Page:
Pastors Donnie and Nancy Thomas
Sunday School..........................10:oo AM
Sunday Morning Worship.........11:oo AM
Sunday Evening Worship...........6:00 PM
Wednesday Worship...................7:00 PM




Highway 259 Monticello 997-5018
Min. Tobbie Berrian III, Pastor
Sunday School............................:30 AM
Sunday Morning Worship..........11:oo AM
Wednesday Bible Study...............7:30 PM



7337A Old Lloyd Road Lloyd 997-TLC7 (8527)
Pastors Tim and Beverly Buchholtz
www.TransformingLifeChurch.com

Sunday 10:30 AM
Sunday Morning Praise and Worship
Children's Church
infants & Toddler Nursery
Wednesday 7:00oo PM
Adult Life Groups
Fire Wire Youth (6th-12th Grade)
Young Explorers Children (k-5th Grade)
Infants & Toddlers Nursery




446 Hatchett Road Lament
997-4124 or 997-6135
Pastor Andy Creel
Sunday School 10:00 AM
Sunday Worship.....................11:oo AM
Wednesday
Prayer Meeting & Choir Practice...7:oo PM



1287 South Jefferson Street 997-RGCC (7422)
www.restoredglory.org
Sunday Radio Show 8 a.m. 97.9 FM
Pastor Eddie and Elder Veronica Yon
Sunday Church Service........o.....:oo AM
Thursday Church Service............7:oo PM


121 River Rd (Beside Hwy 19-27 E) Lament
P.O. Box 188 997-6870
Pastor Rev. Charles F. Johnson

Sunday School 10:00 AM
Sunday Worship 11:oo AM
Nursery/ Children's Church each Sunday
Sunday Evening 6:00 PM
Wednesday
Choir Practice/ Prayer Meeting/ Bible Study
7:00 PM
Monthly Fellowship Meal
Wednesday after 2nd Sunday..............6:00 PM
3rd Monday
JOY Club (Just Older Youth)
for anyone 50 Years or Older... ...6:ooPM


81 Methodist Church Rd Waukeenah 997-2171
Pastor Ralph L. Wrightstone
Sunday School............................9:45 AM
Sunday Worship... ........11:oo AM
Youth Group..................... ........... 7:00oo PM
Tuesday
Overeaters Anonymous ...........7:00 PM
Wednesday
Choir Practice....... .......................7:oo PM
Youth Group..... ...................... 7:00oo PM
Family Fellowship
2nd Thursday of each month
Thrift Store open second Saturday
of every month 8:00 AM-1:oo PM










12A Monticello News


www.ecbpublishing.com


Wednesday, November 18, 2009


SCHOOL




County 4-11 School Clubs Begin New Year


Jefferson County School Clubs have begun the
new 4-H year. Once a month John Lilly, County 4-H
Coordinator Gladys Nealy, program assistant, and
Nancy Scarboro go into the classroom of the third,
fourth, and fifth graders, to conduct 4-H Club meet-
ings.


Students complete 4-H Club applications in the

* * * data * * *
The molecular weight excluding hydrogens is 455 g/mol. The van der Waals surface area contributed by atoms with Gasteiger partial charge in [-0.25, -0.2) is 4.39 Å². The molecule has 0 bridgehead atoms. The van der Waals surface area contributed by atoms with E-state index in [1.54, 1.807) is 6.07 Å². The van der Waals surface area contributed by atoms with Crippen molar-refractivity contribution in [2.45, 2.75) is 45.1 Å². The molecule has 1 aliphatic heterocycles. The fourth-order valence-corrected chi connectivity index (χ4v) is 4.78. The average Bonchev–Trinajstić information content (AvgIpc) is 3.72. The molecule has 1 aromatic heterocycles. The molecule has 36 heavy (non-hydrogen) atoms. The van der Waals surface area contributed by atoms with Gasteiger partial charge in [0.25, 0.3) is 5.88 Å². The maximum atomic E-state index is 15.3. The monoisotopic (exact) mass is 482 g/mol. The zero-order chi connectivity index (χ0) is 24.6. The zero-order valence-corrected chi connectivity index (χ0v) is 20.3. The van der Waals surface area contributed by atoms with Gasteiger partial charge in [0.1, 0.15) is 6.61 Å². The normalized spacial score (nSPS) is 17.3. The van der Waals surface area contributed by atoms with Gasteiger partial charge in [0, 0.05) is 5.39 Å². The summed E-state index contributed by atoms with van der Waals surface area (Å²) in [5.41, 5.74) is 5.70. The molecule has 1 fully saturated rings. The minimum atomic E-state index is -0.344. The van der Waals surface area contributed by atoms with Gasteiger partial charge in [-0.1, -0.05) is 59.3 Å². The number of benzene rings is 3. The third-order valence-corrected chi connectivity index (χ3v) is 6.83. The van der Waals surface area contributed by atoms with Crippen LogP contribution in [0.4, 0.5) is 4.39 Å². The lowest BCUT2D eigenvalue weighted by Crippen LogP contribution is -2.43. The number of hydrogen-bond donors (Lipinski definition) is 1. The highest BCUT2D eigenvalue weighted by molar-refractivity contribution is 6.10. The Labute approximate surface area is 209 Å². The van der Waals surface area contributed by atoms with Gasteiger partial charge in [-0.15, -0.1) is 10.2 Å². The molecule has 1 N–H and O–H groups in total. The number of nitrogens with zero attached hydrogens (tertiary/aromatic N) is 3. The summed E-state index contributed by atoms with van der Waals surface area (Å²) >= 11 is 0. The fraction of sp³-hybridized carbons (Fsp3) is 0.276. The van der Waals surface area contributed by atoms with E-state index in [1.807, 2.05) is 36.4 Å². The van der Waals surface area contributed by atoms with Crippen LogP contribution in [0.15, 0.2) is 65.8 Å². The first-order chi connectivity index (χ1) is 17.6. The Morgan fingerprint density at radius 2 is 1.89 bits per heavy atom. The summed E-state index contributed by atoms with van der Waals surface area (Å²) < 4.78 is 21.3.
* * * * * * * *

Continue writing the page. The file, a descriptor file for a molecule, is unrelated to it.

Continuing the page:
beginning of the school year. Each class elects offi-
cers that will lead the club in that class, for the
school year. Project books are developed at the 4-H
office for each grade level, except for the fifth
grade.



~(i~x~ Ai X=U


A typical 4-H Club meeting consists of a busi-
ness meeting, working in project books, and recre-
ation. Students focus on learning the history of 4-
H, food and nutrition, agriculture adventures,
exploring citizenship, safety, earth connections,
and leadership skills.
AYk


Mrs. Whitty's and Mrs. Clark's Fourth Grade Classes: Anthony Thompkins,
president; Lorenzo Geathers, vice-president; Yalhana Howard, secretary; Tamia
Kellogg, asst. secretary; and Arissa Bennett, sgt.-at-arms.


Mrs. Parrish's Fourth Grade Class: Dylan Rudlaff, president: Sara Mcelveen.
vice-president; Kentyra Mclntosh, secretary; Naya Thompson, asst. secretary;
and Makayla Brown.


Ms. Barnhart's Fifth Grade Class: Jasminie Jaimes, president: Clevan
Greene, vice-president; Alison Rutschike, secretary: Delondra Nealy, asst. secre-
tary; and Alonzo Darity, sgt.-at-arms.


Mrs. Howard's Fourth Grade Class: Jasminie Jaimes, president; Clevan
Greene, vice-president; Robert Lee, secretary; Delondra Nealy, asst. secretary;
and Alonzo Darity, sgt.-at-arms.


S E E I N.--G I S
.- ..- g-. '-* ,L .


B--E L I E V I N G


MEET OUR DOCTORS


Mrs. Bradley's Fifth Grade Class: Mikeria Andrews, president: Jabriya Oliver,
vice-president; Emmerald Graham, and Cody Oates. sgt.-at-arms.


, j I I.. I

FREE SEMINAR
on DECEMBER 1"
at 7:00pm
Drs. Louis Potyondy
t Peter Urban will
be performing an
informative seminar
at Nature Coast ECI.


Ms. Wilson's Fifth Grade Class: Bernard Huggins, president; Ta'Mye Madry,
vice-president; Gabby Lewis, asst. secretary; Kheica Jones, sgt-at-arms.


On Tuesday, December 1st Nature Coast EyeCare Institute
is hosting a FREE informative event you won't want to miss.
Both Drs. Louis Potyondy and Peter Urban will be on hand to
discuss the Latest advances in medicine and how they may
improve your lifestyle.
Dr. Potyondy is a board certified plastic surgeon with extensive